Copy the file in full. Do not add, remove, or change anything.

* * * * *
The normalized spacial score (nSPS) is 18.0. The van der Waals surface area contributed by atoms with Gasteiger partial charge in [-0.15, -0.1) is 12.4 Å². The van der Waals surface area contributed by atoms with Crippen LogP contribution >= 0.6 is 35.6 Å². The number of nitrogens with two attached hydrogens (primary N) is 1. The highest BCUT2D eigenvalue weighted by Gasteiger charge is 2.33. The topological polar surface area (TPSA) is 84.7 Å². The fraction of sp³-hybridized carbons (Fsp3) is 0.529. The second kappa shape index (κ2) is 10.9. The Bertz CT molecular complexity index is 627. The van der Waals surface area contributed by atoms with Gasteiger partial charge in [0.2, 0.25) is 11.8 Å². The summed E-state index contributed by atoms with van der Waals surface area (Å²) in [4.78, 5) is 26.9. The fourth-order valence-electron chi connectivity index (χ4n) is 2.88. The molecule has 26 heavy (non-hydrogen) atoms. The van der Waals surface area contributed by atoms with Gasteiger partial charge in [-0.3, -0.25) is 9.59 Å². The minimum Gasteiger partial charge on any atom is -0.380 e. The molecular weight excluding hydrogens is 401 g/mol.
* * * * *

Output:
The normalized spacial score (nSPS) is 18.0. The van der Waals surface area contributed by atoms with Gasteiger partial charge in [-0.15, -0.1) is 12.4 Å². The van der Waals surface area contributed by atoms with Crippen LogP contribution >= 0.6 is 35.6 Å². The number of nitrogens with two attached hydrogens (primary N) is 1. The highest BCUT2D eigenvalue weighted by Gasteiger charge is 2.33. The topological polar surface area (TPSA) is 84.7 Å². The fraction of sp³-hybridized carbons (Fsp3) is 0.529. The second kappa shape index (κ2) is 10.9. The Bertz CT molecular complexity index is 627. The van der Waals surface area contributed by atoms with Gasteiger partial charge in [0.2, 0.25) is 11.8 Å². The summed E-state index contributed by atoms with van der Waals surface area (Å²) in [4.78, 5) is 26.9. The fourth-order valence-electron chi connectivity index (χ4n) is 2.88. The molecule has 26 heavy (non-hydrogen) atoms. The van der Waals surface area contributed by atoms with Gasteiger partial charge in [-0.3, -0.25) is 9.59 Å². The minimum Gasteiger partial charge on any atom is -0.380 e. The molecular weight excluding hydrogens is 401 g/mol.